A striking narrative of a man's inadvertent discovery of the life force that persists in the most secluded of places-and isolated of beings
After the death of his father, Alfred Van Cleef-the last of a family of Dutch Jews-learns that he is unable to have children. Seeking the remotest spot on the planet, far from the gleefully reproducing couples of Amsterdam, Van Cleef picks a forbidding island in the Indian Ocean, a bizarrely bureaucratic French weather station, two thousand miles from the nearest continent.
Finally entrenched on this lonely, wind-battered rock-following an eight-year odyssey to obtain a visiting permit and three weeks' rough passage-Van Cleef anticipates a total escape from the sexual frenzy of humanity: the island, ironically named Amsterdam, is inhabited solely by a group of thirty-six men. Yet this stark environment turns out to house a riotously mating society of albatrosses, sea elephants, fur seals-and especially bdelloid rotifers, an all-female species able to reproduce without males. It is in this unlikely setting that Van Cleef is forced to reckon with his most profound existential concerns.
With wry humor and probing insight, Van Cleef weaves geography, natural history, and biology into this original narrative of a lost island and a man, finally found.
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Alfred Van Cleef is a novelist, journalist, and producer of radio documentaries. For twenty years, he was a reporter for the leading Dutch daily NRC Handelsblad. He lives in Amsterdam (Holland), where he is working on a novel.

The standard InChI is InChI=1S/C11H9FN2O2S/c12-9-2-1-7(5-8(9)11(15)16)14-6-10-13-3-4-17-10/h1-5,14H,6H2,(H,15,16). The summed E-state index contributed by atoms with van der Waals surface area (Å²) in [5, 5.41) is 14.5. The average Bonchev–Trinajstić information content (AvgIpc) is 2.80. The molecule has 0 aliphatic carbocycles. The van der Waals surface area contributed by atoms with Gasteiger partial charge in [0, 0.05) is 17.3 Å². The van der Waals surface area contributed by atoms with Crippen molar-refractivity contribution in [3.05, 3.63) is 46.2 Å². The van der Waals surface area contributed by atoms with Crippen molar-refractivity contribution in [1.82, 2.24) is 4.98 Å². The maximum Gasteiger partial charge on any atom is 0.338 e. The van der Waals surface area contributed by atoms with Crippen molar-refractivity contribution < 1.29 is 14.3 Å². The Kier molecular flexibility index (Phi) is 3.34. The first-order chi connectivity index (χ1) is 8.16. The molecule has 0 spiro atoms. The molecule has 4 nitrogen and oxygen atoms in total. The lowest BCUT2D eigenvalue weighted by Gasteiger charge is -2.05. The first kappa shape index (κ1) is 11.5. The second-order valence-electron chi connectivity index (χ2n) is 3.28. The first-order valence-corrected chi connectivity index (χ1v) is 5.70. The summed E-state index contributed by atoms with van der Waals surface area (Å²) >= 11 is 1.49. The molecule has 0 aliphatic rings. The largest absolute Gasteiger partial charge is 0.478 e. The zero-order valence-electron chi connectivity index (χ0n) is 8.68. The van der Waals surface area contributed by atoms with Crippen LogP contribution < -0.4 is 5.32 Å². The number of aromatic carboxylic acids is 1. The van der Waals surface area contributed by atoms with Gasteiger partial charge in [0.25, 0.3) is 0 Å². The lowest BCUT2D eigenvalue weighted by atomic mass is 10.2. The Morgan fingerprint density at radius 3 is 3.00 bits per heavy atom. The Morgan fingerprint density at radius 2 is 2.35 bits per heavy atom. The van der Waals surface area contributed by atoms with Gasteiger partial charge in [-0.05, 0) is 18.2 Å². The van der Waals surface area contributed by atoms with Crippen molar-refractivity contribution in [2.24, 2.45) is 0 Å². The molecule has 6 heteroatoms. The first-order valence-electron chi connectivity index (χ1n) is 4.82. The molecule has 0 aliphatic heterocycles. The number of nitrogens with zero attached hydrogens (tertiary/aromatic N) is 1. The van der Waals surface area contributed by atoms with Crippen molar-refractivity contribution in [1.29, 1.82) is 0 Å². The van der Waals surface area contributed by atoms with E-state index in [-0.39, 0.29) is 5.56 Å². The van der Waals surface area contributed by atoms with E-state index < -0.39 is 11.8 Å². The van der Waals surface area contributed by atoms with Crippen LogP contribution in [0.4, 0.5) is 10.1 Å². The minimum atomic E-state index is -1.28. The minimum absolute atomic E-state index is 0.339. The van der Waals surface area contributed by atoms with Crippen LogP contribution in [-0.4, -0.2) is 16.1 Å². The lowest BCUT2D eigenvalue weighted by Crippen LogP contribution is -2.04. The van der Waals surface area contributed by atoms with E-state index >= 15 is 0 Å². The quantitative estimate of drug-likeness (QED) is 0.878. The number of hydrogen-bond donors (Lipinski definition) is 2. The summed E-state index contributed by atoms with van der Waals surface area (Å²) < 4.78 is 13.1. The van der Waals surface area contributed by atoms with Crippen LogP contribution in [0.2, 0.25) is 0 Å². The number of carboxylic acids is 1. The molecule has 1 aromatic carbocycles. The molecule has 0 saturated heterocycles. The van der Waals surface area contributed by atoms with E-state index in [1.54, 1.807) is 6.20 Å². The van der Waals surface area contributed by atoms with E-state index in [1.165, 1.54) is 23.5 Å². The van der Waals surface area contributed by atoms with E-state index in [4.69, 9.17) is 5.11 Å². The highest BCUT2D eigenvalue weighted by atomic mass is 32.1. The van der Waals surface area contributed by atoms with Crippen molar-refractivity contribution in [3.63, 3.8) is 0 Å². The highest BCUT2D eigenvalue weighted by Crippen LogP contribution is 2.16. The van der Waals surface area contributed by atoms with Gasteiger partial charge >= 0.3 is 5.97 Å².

Rising out of the southernmost Indian Ocean, halfway between Australia and Africa, is a tiny island, an extinct volcano, that is one of the most isolated places in the world. Named Amsterdam by a Dutch explorer in the 17th century, it is only six miles around and is now claimed by the French, who won't allow anyone to stay there to visit the island's weather station for more than two days. In this idiosyncratic memoir, van Cleef (The Lost World of the Berberovic Family) gives a lengthy account of the years he spent wrangling with France's Department of Southern Lands in order to get permission to visit the island. He then tells of the three-week sea voyage to get there and his seven-week sojourn on the rocky protrusion, which has little to offer except punishing winds, treacherous marshes, furiously mating seals, and eccentric meteorologists and biologists, whom he identifies only by monikers such as "the Ascetic" and "the Dreamer." Van Cleef's descriptions of the island are clever, but the real fun is the subtle ways in which he uses his dry sense of humor to lampoon French bureaucrats, who, he implies, need any patch of land to help them maintain their shrinking sphere of influence in the world. Illus. not seen by PW.
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